By Julia Lay
Originally booked for the previous year’s canned Harvest Festival, Mutemath seemed to be an odd addition to this sideshow (or even the Soundwave lineup for that matter), but any doubts about how they would fit in was soon washed away as soon as they hit the stage. Drummer Darren King started off proceedings by duct-taping his monitor headphones to his head and this was already a sign of how committed they were to go absolutely nuts, to put it frankly.
A decent sized crowd showed up early to catch their set, and they were treated to an experimental delight. Their musical abilities are well-honed and much of it was obvious as Paul Meany leapt from a two different keyboards to a keytar, and also literally did a handstand on one. An inflatable mattress with glowing lights was brought out mid-set for Meany to ride the crowd on. Attendees surged closer to hold him up on the UFO-resembling prop, and if anyone was at the bar killing time this would have definitely turned heads.
The only thing lacking during Mutemath was the availability of time since their set seemed a little rushed. This might have been a result of everything running thirty minutes later than listed. I would not hesitate to see them at their own headline show to see what else they might dish out.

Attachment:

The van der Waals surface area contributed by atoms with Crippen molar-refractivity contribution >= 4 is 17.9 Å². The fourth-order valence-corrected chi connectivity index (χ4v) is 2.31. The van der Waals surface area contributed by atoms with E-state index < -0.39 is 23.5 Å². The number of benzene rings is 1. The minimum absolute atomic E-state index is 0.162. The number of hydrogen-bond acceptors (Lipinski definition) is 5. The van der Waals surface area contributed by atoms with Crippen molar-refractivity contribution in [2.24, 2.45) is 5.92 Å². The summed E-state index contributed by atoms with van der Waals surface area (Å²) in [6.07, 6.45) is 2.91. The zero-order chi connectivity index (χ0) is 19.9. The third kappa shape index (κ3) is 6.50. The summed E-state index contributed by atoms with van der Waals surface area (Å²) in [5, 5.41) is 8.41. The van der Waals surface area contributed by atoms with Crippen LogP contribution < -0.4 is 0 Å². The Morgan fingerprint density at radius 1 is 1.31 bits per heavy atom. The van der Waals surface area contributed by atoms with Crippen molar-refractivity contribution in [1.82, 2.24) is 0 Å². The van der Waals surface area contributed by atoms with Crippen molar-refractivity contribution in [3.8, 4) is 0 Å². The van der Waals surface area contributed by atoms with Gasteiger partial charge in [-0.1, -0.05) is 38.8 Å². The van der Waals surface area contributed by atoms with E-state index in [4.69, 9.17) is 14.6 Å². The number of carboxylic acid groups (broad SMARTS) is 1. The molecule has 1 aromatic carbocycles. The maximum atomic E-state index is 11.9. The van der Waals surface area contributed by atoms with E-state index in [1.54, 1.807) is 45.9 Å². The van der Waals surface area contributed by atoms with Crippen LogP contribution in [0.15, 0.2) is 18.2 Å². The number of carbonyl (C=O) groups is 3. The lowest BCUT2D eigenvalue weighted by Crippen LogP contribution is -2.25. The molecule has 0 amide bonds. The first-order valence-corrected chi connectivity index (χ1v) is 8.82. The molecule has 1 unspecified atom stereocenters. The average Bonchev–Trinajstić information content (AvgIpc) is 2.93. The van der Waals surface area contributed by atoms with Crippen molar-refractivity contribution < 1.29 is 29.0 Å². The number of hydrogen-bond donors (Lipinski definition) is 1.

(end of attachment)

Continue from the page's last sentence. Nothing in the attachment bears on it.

The welcoming of Rocket From The Crypt began as a lone electric guitar version of Star Spangled Banner played over the speakers. Walking out in matching attire, everything about them just screamed showmanship. When not playing his trumpet, JC2000 (real name Jason Crane) brought maracas or a tambourine down and mingled with the crowd. They were a band who kept punters on their feet the entire time and there was no time for anyone’s attention to wane.
A little bit of humour didn’t go unnoticed as frontman John ‘Speedo’ Reis explained how he arranged the rest of the band members via Craigslist. The crowd response was immense and the venue’s floor was thundering and quaking throughout their entire set especially when they dished out On A Rope and Born in ‘69. They were a surefire pairing for what was to come.
If you like your rock n roll dirty and layered with panache, Eagles Of Death Metal certainly brought that to the table. With Joey Castillo bashing the drums in true beast fashion, Jesse “The Devil” Hughes basically held a sermon for the pack house in attendance (he is actually a certified priest). “Amen!” was the answer to everything he said and the entire crowd were willing participants in his call-response banter.
The whole venue was turned into a sweaty mess as no one was left stationary. Cherry Cola was thrown in relatively early, and the music invited everyone to lose any inhibitions and just dance. There was no absence of coolness on stage tonight as this band just oozed the substance. It was no surprise that crowd would perk up and scream even at the littlest things such as Hughes combing his hair (and fabulous moustache).
As the band left the stage after I Want You So Hard (Boy’s Bad News), Hughes chose to stay on to spend more time with the Melbourne crowd. This was a great move as the part between the main set and encore was now filled with Hughes taking requests from the fans. The night ended with Speaking In Tongues, with the heat generated from the audience probably enough to run a power plant.